“Fail fast and move on.” At first, the regularity with which the phrase appeared in lawyers’ submissions for this year’s European FT Innovative Lawyers’ report was unnerving. However, the ubiquity of the idea that learning from mistakes leads ultimately to success, is a sign that European law firms are genuinely starting to behave as businesses.
The idea that failure can have a positive connotation is not easy for lawyers to embrace. To get the law wrong means a professional negligence case rather than a pat on the back. But law firms are being forced to experiment with new technologies, processes and business models to deliver what clients want. Experiments involve failures.
The idea of failing fast and moving on quickly comes from so-called design thinking, a process that aims within a short space of time to turn ideas into prototypes, test them with potential customers and make amendments before launching a new product or service. With the focus on the user, design thinking principles appeal to many law firms — which are, of course, intrinsically client-centred businesses.
In addition, law firms have recognised that their own employees and even clients can crowdsource ideas and try out how they would work in practice. Linklaters in the UK canvassed all its 5,000 or so employees as well as 130 clients and its alumni network for ideas for the firm’s future. Cuatrecasas, the Spanish law firm, used its internal “crowd” to ensure its strategic plan was put into practice.
The firms are recognising that they must “democratise” innovation and put it within each employee’s reach. This means everyone’s ideas have value, at least to start with. This is a big cultural shift for law firms, which traditionally have been highly status-driven workplaces, where staff are categorised by their seniority in the firm and by whether they are fee-earners or “fee-burners”.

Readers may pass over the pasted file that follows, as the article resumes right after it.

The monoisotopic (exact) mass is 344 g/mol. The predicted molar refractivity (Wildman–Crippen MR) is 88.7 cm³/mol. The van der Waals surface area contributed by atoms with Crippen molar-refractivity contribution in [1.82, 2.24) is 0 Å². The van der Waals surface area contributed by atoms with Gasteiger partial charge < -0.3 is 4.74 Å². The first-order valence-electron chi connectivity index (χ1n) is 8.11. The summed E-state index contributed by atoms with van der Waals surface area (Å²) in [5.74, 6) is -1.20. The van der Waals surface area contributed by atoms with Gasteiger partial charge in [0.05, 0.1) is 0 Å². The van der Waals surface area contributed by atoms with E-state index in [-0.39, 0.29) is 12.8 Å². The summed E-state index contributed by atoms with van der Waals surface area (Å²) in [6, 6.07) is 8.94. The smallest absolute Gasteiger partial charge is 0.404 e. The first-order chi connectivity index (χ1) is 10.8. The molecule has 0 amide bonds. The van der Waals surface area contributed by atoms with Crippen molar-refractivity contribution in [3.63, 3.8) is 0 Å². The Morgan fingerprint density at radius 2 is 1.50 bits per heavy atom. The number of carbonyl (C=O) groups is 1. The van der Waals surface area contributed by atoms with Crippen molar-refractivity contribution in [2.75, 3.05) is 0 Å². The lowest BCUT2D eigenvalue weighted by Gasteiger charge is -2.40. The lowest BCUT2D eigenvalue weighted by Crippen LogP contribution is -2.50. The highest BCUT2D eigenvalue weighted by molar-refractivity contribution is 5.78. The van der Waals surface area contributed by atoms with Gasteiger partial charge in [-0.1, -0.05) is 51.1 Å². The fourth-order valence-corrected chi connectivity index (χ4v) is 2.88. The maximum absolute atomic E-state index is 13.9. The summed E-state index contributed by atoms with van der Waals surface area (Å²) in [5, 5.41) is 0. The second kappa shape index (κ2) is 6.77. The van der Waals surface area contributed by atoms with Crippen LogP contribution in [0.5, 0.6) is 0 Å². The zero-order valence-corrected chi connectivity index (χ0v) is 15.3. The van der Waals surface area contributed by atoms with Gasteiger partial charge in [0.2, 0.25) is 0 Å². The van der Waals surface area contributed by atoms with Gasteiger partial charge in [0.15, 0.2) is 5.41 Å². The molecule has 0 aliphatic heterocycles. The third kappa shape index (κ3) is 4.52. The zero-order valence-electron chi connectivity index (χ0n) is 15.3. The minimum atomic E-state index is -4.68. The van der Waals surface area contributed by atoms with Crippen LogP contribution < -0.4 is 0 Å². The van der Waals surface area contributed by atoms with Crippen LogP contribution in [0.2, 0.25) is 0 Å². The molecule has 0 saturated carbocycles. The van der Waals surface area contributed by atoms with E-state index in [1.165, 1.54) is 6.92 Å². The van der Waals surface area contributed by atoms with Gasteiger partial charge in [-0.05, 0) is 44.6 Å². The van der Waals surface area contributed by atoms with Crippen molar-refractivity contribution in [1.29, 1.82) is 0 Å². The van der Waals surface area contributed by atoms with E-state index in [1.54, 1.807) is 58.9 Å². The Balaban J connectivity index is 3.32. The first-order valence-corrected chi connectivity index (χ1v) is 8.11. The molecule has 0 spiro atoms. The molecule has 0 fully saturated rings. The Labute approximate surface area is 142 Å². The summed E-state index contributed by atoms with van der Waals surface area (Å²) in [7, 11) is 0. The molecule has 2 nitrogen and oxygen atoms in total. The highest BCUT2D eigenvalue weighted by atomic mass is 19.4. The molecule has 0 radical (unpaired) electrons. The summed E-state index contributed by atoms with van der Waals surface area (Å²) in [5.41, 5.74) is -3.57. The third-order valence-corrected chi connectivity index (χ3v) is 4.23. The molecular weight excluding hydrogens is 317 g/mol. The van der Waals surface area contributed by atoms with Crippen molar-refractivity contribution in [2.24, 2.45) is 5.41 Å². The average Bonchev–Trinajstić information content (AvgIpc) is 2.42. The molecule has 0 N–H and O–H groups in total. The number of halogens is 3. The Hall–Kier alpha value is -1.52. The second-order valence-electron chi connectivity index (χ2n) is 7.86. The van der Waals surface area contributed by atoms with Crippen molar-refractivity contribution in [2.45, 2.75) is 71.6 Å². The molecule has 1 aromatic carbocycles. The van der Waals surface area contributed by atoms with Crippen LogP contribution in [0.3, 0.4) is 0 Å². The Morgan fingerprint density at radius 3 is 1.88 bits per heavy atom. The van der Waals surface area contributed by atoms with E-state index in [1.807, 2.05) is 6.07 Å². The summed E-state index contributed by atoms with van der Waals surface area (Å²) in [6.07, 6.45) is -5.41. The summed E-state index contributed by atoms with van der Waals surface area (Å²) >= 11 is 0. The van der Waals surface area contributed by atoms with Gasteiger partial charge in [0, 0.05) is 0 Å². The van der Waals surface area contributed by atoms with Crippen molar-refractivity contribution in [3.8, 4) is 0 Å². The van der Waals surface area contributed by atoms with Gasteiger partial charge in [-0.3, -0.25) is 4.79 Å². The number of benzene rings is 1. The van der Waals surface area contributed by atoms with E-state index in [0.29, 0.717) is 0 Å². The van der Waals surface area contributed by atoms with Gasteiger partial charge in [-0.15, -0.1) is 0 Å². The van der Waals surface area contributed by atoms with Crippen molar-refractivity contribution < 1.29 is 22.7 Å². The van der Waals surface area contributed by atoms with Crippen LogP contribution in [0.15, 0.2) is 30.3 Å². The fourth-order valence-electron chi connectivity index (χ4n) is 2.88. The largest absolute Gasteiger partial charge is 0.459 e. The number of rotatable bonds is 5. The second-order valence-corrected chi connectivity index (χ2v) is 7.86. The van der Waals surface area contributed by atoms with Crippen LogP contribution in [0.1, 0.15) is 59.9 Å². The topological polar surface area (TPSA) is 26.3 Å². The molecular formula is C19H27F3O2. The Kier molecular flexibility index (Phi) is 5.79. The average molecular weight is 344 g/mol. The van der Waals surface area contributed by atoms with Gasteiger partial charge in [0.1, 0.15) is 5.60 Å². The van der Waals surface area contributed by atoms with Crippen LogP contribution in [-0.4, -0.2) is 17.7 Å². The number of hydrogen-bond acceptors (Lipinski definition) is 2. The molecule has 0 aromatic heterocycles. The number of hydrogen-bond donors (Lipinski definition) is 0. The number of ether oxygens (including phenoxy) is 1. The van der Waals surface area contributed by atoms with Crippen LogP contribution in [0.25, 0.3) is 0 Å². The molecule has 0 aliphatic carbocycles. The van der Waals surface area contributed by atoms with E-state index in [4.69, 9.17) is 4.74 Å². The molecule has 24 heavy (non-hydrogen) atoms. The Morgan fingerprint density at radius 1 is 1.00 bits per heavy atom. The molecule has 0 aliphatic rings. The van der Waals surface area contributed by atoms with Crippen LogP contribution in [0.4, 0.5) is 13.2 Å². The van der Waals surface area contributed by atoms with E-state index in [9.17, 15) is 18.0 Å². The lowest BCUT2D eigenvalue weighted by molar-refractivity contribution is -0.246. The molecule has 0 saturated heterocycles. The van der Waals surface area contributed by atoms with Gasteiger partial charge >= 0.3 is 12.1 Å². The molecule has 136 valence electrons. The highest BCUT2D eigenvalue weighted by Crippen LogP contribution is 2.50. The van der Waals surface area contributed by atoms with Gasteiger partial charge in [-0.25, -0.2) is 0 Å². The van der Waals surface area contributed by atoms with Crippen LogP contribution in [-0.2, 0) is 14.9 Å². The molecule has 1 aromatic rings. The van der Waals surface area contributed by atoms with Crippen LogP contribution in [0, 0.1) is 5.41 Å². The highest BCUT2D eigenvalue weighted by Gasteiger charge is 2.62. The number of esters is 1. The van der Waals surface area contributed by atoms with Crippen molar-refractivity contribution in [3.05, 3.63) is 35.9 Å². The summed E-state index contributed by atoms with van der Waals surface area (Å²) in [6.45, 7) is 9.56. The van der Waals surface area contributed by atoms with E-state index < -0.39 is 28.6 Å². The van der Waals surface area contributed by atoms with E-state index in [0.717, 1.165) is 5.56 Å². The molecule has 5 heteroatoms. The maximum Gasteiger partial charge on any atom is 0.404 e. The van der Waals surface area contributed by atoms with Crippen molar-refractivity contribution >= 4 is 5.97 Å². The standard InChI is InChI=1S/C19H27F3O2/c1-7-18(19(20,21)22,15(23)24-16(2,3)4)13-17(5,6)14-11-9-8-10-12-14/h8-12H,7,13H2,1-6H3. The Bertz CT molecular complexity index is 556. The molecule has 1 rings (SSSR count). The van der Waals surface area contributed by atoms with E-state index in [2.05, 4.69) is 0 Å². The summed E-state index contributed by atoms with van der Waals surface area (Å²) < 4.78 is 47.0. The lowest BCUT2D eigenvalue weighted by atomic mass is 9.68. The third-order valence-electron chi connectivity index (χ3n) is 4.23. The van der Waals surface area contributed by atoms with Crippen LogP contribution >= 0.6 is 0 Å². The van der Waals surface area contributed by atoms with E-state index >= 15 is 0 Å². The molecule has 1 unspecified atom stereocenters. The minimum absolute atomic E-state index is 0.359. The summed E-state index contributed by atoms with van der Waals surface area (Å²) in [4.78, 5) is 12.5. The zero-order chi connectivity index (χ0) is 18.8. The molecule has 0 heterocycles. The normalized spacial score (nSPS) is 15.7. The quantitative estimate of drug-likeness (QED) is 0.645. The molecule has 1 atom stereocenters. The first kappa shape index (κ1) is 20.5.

The smart law firms will all be data businesses
Allen & Overy, the overall law firm winner of this year’s award, has adopted such a grassroots approach. Its i2 initiative is designed to empower employees to use technology better in their daily working life. The i2 team comprises software developers and technology analysts who help staff develop their ideas and submit them to a panel that decides whether the firm should adopt the idea. The panel is drawn from all parts of the firm and the process helps create a mindset of continuous improvement.
The firm is also innovating at an institutional level. In a rare step, it has joined forces with Deloitte, one of the big four accountancy firms and a potential rival disrupter in the legal market, to develop machine learning software to do due diligence on big transactions. The firms jointly own the product.
“The smart law firms will certainly all be data businesses. Whether that means they also need to be software businesses is the [big] question,” says Jonathan Brayne, partner and head of innovation at Allen & Overy.
Indeed, more firms are taking on new consulting lines that complement their legal work but involve no lawyering. Hogan Lovells, for instance, has launched a new cyber-risk services consulting business.
The search for new ideas is leading firms to form relationships with legal tech start-ups, whether acting as guinea pigs for products or contributing funds. Mishcon de Reya’s MDR Lab, for example, has started a programme to bring legal tech start-ups into the firm. Even Slaughter and May, better known for its FTSE 100 clients, is starting services to support young technology companies. It is a far cry from 2006, when the FT published its first report on innovative lawyers: Slaughter and May’s tech submission then comprised issuing BlackBerrys to all partners.
However, while terms such as artificial intelligence and machine learning are being bandied about, there is still some way to go before robot lawyers enter the FT rankings. Very few of the legal expertise examples featured in the report involve machine learning.
Instead, the big steps forward are in the ways in which firms are using the technology they already have. From better project management to the latest in data visualisation software, the aim is to improve the experience of their people and their clients.
Explore the Innovative Lawyers 2017 tables
- FT 50: Most Innovative Law Firms
- Rule of Law and Access to Justice • In-house
- Supporting Start-ups
- New Business and Service Delivery Models • In-house
- New Products and Services • In-house
- Data, Knowledge and Intelligence • In-house
- In-house Legal Teams
- Managing and Developing Talent • In-house
- Technology • In-house
- Strategy and Changing Behaviour • In-house
- Dispute Resolution • In-house
- New Markets and Capital • In-house
- Enabling Business Growth • In-house
- Managing Complexity and Scale • In-house
- Driving Value • In-house